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Kasugo-4209 review; part 1

by Tom Davis
(Inkom, ID, USA)

I recently purchased a Kasugo-4209 Tenkara rod and I thought that I would post a review. I bought the rod, not out of need, but out of curiosity. I have fished with two excellent Tenkara USA rods: Iwana-12 and Amago. It is upon these rods, as well as the Kasugo-4209 fishing experience, that I am basing my review.

My Kasugo-4209 was purchased from The rod cost $106.62 plus shipping. I ordered it on February 4th and received it on February 9th. It came in a crush resistant triangle tube via the USPS.

The rod comes in a carbon fiber rod tube, and this in turn in a synthetic fabric sleeve. Both the rod tube and sleeve have Kasugo printed on them. The rod tube is light and well made. One end has a faux wood slip-in plug, while the other end has a black plastic screw on cap. This design mimics the rod itself. The tube is large enough in diameter that the rod with EZ-Keepers can easily fit inside. The fabric sleeve is longer than the rod tube and can be used to cover the rod itself or cover the rod tube. The sleeve has ties at one end.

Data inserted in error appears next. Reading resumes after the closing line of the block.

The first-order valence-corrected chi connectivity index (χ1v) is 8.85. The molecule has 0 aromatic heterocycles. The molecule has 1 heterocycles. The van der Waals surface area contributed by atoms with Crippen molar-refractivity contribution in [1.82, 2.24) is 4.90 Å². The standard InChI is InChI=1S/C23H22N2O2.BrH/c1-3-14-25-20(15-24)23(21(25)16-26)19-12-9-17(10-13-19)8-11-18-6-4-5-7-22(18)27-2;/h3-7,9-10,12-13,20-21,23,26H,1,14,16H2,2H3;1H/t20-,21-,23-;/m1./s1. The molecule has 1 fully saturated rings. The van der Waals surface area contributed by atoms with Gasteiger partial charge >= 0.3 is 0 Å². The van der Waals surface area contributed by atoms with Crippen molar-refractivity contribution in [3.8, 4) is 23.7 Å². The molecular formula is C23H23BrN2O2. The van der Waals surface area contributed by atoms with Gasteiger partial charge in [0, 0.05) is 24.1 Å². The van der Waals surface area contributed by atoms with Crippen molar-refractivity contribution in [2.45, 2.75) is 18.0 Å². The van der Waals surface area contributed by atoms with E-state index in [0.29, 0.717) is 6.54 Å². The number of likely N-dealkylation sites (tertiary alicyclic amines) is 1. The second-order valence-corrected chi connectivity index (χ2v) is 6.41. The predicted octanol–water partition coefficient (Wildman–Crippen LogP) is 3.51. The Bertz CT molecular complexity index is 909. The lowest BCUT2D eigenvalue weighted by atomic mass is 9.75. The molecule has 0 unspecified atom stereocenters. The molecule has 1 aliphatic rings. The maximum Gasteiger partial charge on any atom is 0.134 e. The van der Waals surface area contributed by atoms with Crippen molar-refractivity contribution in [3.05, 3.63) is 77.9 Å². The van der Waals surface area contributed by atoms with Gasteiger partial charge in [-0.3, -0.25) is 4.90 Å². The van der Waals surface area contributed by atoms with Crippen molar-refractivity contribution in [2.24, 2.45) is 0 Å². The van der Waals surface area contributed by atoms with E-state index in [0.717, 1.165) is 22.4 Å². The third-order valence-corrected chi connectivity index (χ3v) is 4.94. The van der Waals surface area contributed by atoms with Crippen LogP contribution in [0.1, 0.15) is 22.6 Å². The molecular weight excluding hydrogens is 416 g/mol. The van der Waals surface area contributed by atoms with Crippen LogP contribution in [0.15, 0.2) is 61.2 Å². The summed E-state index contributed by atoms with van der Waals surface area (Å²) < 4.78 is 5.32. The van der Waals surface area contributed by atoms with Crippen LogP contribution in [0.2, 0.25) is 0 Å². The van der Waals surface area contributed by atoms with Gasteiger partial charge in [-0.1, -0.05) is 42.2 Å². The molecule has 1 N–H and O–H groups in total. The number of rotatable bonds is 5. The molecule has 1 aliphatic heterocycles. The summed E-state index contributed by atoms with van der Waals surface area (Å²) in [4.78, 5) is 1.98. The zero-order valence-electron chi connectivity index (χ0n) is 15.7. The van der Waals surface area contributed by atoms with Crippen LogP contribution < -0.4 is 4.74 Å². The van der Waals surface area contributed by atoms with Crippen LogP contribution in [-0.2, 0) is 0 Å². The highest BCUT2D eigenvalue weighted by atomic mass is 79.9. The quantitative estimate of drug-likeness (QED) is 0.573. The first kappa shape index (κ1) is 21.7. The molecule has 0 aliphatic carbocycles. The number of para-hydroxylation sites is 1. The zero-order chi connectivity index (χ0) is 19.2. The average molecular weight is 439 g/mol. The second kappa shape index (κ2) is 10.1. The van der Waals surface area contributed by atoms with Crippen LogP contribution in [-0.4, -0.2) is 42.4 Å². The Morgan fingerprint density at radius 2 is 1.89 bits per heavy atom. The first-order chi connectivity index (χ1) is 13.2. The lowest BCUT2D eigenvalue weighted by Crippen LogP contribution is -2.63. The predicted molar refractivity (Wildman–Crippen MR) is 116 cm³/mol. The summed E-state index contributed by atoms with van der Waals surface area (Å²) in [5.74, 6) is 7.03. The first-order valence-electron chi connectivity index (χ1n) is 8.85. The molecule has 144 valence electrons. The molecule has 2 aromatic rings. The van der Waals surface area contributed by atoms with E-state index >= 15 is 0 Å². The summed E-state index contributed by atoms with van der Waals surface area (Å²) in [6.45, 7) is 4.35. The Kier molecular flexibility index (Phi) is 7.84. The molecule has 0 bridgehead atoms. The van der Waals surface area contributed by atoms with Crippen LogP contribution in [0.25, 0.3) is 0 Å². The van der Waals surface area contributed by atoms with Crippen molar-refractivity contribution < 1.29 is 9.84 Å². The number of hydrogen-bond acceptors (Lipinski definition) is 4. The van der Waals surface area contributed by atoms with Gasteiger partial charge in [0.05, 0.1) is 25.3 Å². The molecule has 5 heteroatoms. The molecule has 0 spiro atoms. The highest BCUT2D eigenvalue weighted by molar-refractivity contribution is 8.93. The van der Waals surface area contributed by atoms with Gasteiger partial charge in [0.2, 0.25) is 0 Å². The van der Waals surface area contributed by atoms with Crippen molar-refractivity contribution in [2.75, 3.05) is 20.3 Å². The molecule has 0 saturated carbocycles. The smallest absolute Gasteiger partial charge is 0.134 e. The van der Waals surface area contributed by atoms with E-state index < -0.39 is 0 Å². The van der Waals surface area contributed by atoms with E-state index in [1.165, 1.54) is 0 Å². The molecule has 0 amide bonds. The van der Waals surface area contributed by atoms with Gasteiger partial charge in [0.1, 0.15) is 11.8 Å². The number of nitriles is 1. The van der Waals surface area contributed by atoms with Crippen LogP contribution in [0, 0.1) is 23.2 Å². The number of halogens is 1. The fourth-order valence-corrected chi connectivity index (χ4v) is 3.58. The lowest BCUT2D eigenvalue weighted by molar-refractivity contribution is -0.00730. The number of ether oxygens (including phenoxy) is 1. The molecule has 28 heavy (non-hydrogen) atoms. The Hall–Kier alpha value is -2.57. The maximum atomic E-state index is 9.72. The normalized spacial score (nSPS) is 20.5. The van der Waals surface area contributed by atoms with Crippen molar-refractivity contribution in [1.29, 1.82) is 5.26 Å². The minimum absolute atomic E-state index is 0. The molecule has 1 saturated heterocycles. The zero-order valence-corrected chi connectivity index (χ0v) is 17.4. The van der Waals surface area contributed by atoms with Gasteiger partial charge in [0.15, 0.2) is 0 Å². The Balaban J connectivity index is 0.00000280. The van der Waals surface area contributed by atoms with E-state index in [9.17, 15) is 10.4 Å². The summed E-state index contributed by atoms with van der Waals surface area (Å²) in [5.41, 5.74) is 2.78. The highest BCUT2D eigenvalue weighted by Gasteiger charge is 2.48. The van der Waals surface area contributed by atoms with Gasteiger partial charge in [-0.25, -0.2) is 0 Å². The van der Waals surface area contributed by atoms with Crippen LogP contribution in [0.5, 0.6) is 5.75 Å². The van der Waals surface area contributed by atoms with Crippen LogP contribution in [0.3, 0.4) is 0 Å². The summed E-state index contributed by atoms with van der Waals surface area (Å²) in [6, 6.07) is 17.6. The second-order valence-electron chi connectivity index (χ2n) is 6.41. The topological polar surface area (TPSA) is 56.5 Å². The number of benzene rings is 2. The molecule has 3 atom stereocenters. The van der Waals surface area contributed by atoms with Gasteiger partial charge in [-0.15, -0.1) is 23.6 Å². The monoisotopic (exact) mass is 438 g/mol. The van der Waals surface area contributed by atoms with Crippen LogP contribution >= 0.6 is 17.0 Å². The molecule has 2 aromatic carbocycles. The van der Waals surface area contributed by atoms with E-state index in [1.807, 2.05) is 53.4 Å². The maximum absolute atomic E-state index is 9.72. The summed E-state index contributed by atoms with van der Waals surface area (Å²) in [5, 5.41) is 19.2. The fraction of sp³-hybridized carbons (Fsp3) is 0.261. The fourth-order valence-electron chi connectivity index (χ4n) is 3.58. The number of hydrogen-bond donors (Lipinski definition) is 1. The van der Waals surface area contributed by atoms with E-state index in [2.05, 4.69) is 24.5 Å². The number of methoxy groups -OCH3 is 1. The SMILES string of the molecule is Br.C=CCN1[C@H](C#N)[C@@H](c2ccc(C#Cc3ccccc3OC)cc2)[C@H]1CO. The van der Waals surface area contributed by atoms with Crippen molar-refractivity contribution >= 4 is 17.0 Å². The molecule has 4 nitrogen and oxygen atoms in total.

At first glance the Kasugo-4209 is a handsome rod. My rod weighs 102.6 grams (measured on my analytical scale - 3.62 oz) and is 165.5 inches (420.4cm) fully extended. Fully collapsed it is 27" (68.6 cm). It is rated a 6:4 "slow" action. The rod has a faux wood plug in the telescoping end and a black plastic screw cap on the handle butt. My faux wood end plug was a little loose, but this was easily adjusted. The black plastic screw cap unscrews easily, but when in place adequately secures the butt end of the rod.

The cork handle is 12 inches in length. The handle has a gentle turning reminiscent of a reverse half wells, but with accentuated and elongated curves. The cork appears to be of good, not excellent, quality with many filled defect. I would appraise the cork as "AA or CG3" or worse. My Tenkara rods are "AAA or CG2" for comparison.